The Eastgate Clock is reported to be the second most photographed clock in the United Kingdom after Big Ben.
This beautiful clock was designed by John Douglas and added to the top of the gateway to celebrate the diamond jubilee of Queen Victoria.
The clock can be accessed via the city walls and offers a superb vantage point across the city and towards the Welsh hills.
The grey and red sandstone, gothic style Town Hall, with its tower and spire rising to a height of 160 feet was completed in 1869 and opened by the Prince of Wales, later King Edward VII.
The building still retains its Victorian magnificence and is a prestigious venue available for public hire. Its central location Chester Town Hall makes it a popular choice for a wide variety of conferences and seminars.
For more information about hiring this beautiful venue, please telephone: 01244 977703.
One of Chester’s historic treasures is the city walls, built in Roman times. These impressive walls provide a rich history, having been altered and extended during both the Saxon and Medieval eras.
Walking the walls is a great way to get an overview of the city as it enables you to see many Chester attractions including Chester Cathedral, Chester Castle, River Dee, the Eastgate Arch and Clock and the Roman gardens. The two mile route can be completed by most in an hour and it is free to walk the circuit.
Chester High Cross
This prominent landmark stands as a memorial of the Roman principia. The cross is located at the intersection of Northgate, Eastgate, Watergate and Bridge streets.
The Town Crier welcomes you to the city standing on the foot of the cross everyday in summer. The city of Chester is the only place in Britain to have retained the tradition of regular midday (10.30am on race days) proclamations at a fixed place and time.
For further information about Chester’s Town Crier, you can visit the Chester Town Criers website
The Water Tower, originally known as the New Tower, is a 14th-century tower in Chester, which is attached by a spur wall to Bonewaldesthorne's Tower on the city walls. The tower, together with its spur wall, has been designated by English Heritage as a Grade I listed building.
The tower was built between 1322 and 1325, at which time it stood in the River Dee. The architect was John (de) Helpston who had also designed castles for King Edward II in North Wales. Its prime purpose was to defend the port of Chester, and it was also used to monitor the movements of shipping and to ensure that the custom dues were paid. From 1671 it was leased as a storehouse.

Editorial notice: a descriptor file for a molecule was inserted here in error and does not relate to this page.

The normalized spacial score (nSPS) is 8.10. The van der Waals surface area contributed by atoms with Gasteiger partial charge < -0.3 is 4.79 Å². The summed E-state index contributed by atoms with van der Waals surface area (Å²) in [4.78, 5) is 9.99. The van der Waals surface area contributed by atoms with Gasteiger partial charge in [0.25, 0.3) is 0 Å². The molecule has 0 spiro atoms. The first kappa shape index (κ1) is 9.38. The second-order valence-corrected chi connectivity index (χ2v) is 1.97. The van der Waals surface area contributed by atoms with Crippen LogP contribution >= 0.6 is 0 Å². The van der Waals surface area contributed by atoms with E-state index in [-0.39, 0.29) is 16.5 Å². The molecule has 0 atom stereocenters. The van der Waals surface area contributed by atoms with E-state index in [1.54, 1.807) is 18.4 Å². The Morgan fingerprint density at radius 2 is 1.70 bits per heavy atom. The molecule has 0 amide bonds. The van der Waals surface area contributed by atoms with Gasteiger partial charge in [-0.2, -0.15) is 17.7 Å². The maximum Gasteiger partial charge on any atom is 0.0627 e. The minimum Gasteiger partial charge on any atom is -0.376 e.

The Chester Mechanics' Institution was founded in 1835. The institution opened a museum to show its artifacts and the city council leased the Water Tower and Bonewaldesthorne's Tower at a nominal rent for this purpose. The museum opened in 1838. The Institution closed in 1876 and the exhibits came into the possession of the city council. In 1954 the Grosvenor Museum reopened it to the public. The tower is now 200 yards inland from the river, and is probably the least-altered of Chester's medieval towers.
Bonewaldesthorne's Tower is a medieval structure on the northwest corner of the city walls of Chester.
The tower has been documented since 1249. It was rebuilt or altered in 1322–26 when it became the gatehouse to the Water Tower. The Chester Mechanics' Institution, which was founded in 1835, opened a museum to show its artifacts and the city council leased the Water Tower and Bonewaldesthorne's Tower at a nominal rent for this purpose. The museum opened in 1838 and a camera obscura was installed in the tower in 1840 and an observatory in 1848.
The institution closed in 1876 and the exhibits came into the possession of the city council. Although it was recognised that the tower was not suitable as a museum, there was at the time nowhere else to show all the exhibits. The tower closed as a museum in 1901 to 1902 while the city walls were rebuilt, and re-opened in 1903, attracting 12,000 visitors that season. The towers were closed to the public in 1916 and in the 1920s they were let for non-museum use. In 1954 they were bought by the Grosvenor Museum, which reopened them to the public in 1962.
The River Dee was believed to be the reason the Romans came to build their fort in Chester, and why the area below the city is now called The Roodee. This area, which is now occupied by the racecourse, was where the harbour was situated until the silting of the river and the growth of Liverpool made it no longer viable for seagoing vessels.
The Dee is now popular for boating and walks alongside the river bank where you can find entrances to the Roman Gardens, the Walls and Grosvenor Park.
For further information about activities on the river, you can visit the River Dee pages on the Cheshire West and Chester website
Chester Canal/Shropshire Union Canal
In Chester, from the top of the arm leading down to the Dee, the Shropshire Union Canal follows the old Chester Canal which was built in 1772 to connect Chester and Nantwich.
This canal passes alongside the city walls of Chester in a deep, vertical red sandstone cutting. After Chester, there are only a few locks as the canal crosses the nearly flat Chester Plain, passes Beeston Castle, and the junctions at Barbridge and Hurleston before arriving at the Nantwich basin.
The Mill Hotel organises regular canal trips, for further information, please contact: